Most investors purchase and sell securities, including stocks, bonds and commodities, with the help of a broker. In the stock market, a stock broker will buy and sell securities on behalf of investors for fees and commissions. As a result, investors gain access to individual stocks or to multiple assets through mutual funds, which are baskets of securities managed by professionals. When an investor places a buy order with a broker, he or she is is giving that broker the right to purchase a stock from a stock exchange at the best possible price. There is a variation on this strategy that can increase the chances for profitability and make a buy order less risky.
Some companies allow investors to purchase shares of stock directly from that entity rather than through a broker. This is possible through dividend reinvestment programs, or DRIPs, which are company programs that can cut down on broker fees, although not all companies offer them. Most of the time, an investor needs a broker to act as a middleman between that investor and the stock exchange in which a company lists its shares.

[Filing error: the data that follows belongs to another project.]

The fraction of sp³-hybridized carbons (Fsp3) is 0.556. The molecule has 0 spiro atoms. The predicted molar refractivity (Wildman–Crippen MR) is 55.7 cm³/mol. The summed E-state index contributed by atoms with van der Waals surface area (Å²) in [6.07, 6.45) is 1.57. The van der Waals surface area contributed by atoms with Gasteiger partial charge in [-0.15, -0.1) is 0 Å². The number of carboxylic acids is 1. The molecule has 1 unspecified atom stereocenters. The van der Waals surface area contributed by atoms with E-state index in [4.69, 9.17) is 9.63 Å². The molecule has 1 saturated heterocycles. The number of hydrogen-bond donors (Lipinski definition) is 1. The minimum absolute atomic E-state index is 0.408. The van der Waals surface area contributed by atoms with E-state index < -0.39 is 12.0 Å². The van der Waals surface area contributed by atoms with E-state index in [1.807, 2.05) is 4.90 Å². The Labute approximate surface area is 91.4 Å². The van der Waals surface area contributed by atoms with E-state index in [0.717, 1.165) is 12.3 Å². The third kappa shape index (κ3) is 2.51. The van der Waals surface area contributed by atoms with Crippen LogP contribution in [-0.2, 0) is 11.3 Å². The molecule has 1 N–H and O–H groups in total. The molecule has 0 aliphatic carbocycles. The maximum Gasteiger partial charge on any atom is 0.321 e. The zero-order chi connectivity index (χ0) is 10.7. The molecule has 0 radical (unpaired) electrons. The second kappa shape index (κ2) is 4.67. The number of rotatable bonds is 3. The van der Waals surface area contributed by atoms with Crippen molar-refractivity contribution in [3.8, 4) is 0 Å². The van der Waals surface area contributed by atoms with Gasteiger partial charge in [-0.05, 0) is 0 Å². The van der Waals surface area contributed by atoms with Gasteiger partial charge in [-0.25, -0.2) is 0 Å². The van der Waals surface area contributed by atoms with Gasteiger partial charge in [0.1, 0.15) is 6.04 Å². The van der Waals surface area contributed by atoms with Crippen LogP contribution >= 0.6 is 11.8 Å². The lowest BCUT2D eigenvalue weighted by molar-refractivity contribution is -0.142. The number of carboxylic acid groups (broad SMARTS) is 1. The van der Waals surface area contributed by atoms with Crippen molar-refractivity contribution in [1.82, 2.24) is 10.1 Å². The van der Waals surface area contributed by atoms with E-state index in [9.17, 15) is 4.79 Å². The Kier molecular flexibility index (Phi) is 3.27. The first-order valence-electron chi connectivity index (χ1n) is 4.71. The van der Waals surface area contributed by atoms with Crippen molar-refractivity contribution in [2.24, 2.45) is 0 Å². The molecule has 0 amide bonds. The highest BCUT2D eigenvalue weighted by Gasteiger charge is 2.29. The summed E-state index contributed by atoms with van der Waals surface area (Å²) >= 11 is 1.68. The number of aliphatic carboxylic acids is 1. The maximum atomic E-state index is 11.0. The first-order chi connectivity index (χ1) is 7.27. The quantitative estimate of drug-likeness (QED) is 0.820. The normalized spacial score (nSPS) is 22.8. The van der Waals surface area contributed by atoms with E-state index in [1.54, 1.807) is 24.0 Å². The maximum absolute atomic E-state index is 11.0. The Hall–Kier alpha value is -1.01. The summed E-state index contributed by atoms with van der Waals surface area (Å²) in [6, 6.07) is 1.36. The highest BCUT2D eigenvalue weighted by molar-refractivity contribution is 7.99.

An investor can place a buy order or request to purchase a stock with a broker via the Internet, over the telephone, in person or via fax. This request is based on the expectation that the broker will be able to obtain a particular security at the lowest price. If the stock price soars unexpectedly, a buy order could result in an expensive purchase for those shares.
To mitigate the chance that a broker will buy a stock at lofty prices through a general buy order, an investor can place a more specific buy limit order with that broker. An investor must first set a limit price, the highest value that he or she is willing to pay for a certain stock, to initiate a buy limit order. Once that stock drops to that particular price or less, the broker has the right to purchase shares on behalf of that investor.
Stocks can be volatile, however, which means they might not hold a particular price level for long before rising in value again. There is no guarantee, even after placing a buy limit order, that a broker will be able to secure a stock at a certain level. Instead, there is a promise that the broker will not purchase shares for a price that exceeds the buy limit order level established by the investor.